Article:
In 2005, Angela launched the Trasimeno Music Festival in the heart of Umbria, Italy of which she is Artistic Director. An annual event, it draws an international audience to stunning venues including the Castle of the Knights of Malta in Magione (near Perugia) on the shores of Lake Trasimeno. Seven concerts in seven days feature Hewitt as recitalist, chamber musician, song accompanist, and conductor, working with both established and young artists of her choosing. Involving writers and actors in the programming has been a particular pleasure for her, and she has gone on to perform with many of them elsewhere: with authors Ian McEwan and Julian Barnes in London, Vienna, and New York; and with actor Roger Allam in Venice and at Shakespeare’s Globe in London. Her recordings and live performances have featured in such films as The Tree of Life (2011), The Life Aquatic (2004), The Impassioned Eye (2003)—a documentary on Henri Cartier-Bresson—and in 2018 The Children Act (based on the novel by Ian McEwan and starring Emma Thompson).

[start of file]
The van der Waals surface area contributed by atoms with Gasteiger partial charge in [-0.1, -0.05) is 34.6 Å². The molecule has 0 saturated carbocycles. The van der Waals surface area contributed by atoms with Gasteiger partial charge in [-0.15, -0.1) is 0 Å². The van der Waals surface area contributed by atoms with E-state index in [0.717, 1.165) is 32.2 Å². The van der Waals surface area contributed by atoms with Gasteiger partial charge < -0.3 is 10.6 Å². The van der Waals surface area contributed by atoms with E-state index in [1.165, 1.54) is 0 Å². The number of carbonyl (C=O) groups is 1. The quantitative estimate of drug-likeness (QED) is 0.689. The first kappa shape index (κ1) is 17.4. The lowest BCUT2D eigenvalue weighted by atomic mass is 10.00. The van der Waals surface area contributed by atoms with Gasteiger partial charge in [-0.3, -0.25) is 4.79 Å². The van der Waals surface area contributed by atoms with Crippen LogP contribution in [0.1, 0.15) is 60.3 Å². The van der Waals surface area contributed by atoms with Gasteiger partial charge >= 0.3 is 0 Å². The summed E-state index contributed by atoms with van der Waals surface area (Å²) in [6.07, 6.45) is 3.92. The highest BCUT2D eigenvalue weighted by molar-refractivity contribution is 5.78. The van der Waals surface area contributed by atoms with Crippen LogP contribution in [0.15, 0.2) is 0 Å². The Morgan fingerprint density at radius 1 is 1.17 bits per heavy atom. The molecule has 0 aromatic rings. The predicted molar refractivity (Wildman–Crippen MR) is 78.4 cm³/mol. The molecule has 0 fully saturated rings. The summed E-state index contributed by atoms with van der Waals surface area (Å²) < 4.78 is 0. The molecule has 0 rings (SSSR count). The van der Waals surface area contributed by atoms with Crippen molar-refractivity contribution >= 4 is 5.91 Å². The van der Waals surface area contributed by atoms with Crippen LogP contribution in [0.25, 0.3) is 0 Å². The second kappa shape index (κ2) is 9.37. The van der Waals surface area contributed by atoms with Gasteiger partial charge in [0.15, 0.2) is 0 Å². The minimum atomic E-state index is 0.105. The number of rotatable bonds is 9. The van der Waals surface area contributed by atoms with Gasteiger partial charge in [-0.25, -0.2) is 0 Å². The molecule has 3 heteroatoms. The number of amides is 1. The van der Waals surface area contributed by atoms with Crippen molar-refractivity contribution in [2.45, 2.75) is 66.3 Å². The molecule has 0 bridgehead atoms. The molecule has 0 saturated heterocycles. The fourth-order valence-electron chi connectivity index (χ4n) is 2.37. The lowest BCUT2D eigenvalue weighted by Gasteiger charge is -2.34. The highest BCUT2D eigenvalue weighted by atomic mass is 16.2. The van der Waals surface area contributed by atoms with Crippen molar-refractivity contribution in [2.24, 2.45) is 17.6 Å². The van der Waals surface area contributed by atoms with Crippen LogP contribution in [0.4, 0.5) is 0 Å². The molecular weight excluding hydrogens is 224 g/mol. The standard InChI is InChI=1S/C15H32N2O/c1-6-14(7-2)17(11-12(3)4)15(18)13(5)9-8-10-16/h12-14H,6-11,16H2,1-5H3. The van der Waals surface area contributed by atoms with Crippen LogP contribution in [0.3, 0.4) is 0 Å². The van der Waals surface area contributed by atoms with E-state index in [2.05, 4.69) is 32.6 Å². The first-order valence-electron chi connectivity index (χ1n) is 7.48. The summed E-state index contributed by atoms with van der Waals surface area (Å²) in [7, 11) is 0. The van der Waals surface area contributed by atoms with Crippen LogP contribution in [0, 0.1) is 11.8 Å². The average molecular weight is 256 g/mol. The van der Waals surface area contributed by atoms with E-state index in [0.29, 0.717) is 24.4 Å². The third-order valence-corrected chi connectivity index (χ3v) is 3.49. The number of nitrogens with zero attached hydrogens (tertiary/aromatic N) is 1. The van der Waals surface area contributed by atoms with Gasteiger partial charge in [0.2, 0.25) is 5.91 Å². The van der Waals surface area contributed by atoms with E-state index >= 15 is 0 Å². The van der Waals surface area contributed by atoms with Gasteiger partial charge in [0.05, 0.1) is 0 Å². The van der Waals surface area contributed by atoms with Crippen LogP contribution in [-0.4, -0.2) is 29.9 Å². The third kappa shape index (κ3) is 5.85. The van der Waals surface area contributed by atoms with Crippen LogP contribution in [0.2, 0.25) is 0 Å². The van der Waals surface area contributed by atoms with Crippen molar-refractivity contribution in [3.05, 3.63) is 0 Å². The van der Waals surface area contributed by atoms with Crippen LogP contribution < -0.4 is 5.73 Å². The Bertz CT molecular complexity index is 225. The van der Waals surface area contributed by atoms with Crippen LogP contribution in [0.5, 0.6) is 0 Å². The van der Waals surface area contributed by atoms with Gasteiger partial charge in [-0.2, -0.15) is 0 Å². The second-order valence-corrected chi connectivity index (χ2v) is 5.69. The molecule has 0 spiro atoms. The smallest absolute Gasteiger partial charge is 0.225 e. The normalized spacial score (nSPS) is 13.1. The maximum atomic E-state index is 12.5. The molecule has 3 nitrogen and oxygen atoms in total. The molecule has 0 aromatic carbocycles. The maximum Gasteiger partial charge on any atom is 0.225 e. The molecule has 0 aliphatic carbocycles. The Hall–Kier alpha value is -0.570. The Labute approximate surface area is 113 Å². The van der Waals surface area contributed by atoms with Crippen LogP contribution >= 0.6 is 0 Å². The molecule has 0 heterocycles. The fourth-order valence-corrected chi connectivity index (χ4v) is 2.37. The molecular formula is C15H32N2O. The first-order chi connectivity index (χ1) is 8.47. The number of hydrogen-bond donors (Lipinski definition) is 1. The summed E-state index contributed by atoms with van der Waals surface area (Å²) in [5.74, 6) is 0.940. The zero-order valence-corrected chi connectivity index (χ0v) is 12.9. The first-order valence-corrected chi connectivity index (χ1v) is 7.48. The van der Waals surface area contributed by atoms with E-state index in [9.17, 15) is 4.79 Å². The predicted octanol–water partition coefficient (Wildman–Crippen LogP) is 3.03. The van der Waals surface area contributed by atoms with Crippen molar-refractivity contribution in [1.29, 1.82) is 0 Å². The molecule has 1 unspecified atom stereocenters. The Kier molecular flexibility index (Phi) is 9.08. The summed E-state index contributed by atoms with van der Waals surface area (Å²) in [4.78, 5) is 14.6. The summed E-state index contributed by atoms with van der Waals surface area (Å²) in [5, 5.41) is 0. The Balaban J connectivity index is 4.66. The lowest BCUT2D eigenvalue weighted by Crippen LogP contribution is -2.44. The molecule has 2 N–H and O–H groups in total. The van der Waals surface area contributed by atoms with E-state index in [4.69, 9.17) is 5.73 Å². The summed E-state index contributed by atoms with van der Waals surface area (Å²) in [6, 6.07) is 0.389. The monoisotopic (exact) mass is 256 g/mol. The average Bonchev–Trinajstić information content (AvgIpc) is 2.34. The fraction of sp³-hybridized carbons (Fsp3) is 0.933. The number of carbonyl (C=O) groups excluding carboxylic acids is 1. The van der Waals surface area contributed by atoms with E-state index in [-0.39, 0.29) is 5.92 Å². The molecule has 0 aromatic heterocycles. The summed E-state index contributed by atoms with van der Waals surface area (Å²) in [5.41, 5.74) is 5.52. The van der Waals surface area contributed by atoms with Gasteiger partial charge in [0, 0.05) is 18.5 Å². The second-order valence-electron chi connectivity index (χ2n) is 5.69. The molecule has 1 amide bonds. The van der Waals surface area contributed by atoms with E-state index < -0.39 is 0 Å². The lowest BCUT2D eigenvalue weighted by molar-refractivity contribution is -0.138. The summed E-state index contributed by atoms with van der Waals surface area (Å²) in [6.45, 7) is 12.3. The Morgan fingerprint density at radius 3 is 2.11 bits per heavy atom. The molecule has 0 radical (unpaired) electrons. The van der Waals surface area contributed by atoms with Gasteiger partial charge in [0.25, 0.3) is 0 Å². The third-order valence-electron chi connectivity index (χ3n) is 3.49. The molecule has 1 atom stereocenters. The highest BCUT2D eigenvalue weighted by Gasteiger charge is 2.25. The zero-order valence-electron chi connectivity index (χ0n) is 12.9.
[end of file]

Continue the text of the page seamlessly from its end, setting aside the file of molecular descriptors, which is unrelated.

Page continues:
As an Ambassador for “Orkidstra”– a Sistema-inspired social development program in Ottawa’s inner city, she brings attention to how music can bring children and young adults together through the joy of making music and learning an instrument, as well as how it teaches valuable skills such as commitment, teamwork and tolerance.